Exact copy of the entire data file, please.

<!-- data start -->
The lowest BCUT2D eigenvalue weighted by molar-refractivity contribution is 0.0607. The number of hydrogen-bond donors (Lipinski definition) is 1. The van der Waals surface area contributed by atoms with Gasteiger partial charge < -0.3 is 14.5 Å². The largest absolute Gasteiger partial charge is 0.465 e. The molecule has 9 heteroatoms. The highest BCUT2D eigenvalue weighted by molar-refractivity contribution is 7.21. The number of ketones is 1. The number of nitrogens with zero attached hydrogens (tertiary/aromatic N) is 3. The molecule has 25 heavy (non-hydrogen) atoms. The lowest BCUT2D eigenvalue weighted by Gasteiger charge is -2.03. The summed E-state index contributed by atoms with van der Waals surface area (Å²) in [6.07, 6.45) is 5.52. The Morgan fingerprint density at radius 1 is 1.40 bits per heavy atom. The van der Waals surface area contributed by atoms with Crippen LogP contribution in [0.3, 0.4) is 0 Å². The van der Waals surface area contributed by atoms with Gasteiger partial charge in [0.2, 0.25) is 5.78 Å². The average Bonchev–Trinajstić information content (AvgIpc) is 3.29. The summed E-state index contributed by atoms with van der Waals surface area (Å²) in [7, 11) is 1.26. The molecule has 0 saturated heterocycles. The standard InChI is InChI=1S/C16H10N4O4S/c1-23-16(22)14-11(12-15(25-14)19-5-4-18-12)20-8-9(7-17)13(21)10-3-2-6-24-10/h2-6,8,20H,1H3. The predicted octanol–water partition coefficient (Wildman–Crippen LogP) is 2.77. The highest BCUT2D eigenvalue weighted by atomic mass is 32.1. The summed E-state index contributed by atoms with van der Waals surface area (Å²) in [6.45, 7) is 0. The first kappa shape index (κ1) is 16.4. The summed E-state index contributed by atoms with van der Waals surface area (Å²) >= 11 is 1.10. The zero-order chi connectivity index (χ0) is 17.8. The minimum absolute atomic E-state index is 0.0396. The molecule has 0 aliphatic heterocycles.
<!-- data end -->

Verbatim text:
The lowest BCUT2D eigenvalue weighted by molar-refractivity contribution is 0.0607. The number of hydrogen-bond donors (Lipinski definition) is 1. The van der Waals surface area contributed by atoms with Gasteiger partial charge < -0.3 is 14.5 Å². The largest absolute Gasteiger partial charge is 0.465 e. The molecule has 9 heteroatoms. The highest BCUT2D eigenvalue weighted by molar-refractivity contribution is 7.21. The number of ketones is 1. The number of nitrogens with zero attached hydrogens (tertiary/aromatic N) is 3. The molecule has 25 heavy (non-hydrogen) atoms. The lowest BCUT2D eigenvalue weighted by Gasteiger charge is -2.03. The summed E-state index contributed by atoms with van der Waals surface area (Å²) in [6.07, 6.45) is 5.52. The Morgan fingerprint density at radius 1 is 1.40 bits per heavy atom. The van der Waals surface area contributed by atoms with Crippen LogP contribution in [0.3, 0.4) is 0 Å². The van der Waals surface area contributed by atoms with Gasteiger partial charge in [0.2, 0.25) is 5.78 Å². The average Bonchev–Trinajstić information content (AvgIpc) is 3.29. The summed E-state index contributed by atoms with van der Waals surface area (Å²) in [7, 11) is 1.26. The molecule has 0 saturated heterocycles. The standard InChI is InChI=1S/C16H10N4O4S/c1-23-16(22)14-11(12-15(25-14)19-5-4-18-12)20-8-9(7-17)13(21)10-3-2-6-24-10/h2-6,8,20H,1H3. The predicted octanol–water partition coefficient (Wildman–Crippen LogP) is 2.77. The highest BCUT2D eigenvalue weighted by atomic mass is 32.1. The summed E-state index contributed by atoms with van der Waals surface area (Å²) in [6.45, 7) is 0. The first kappa shape index (κ1) is 16.4. The summed E-state index contributed by atoms with van der Waals surface area (Å²) >= 11 is 1.10. The zero-order chi connectivity index (χ0) is 17.8. The minimum absolute atomic E-state index is 0.0396. The molecule has 0 aliphatic heterocycles.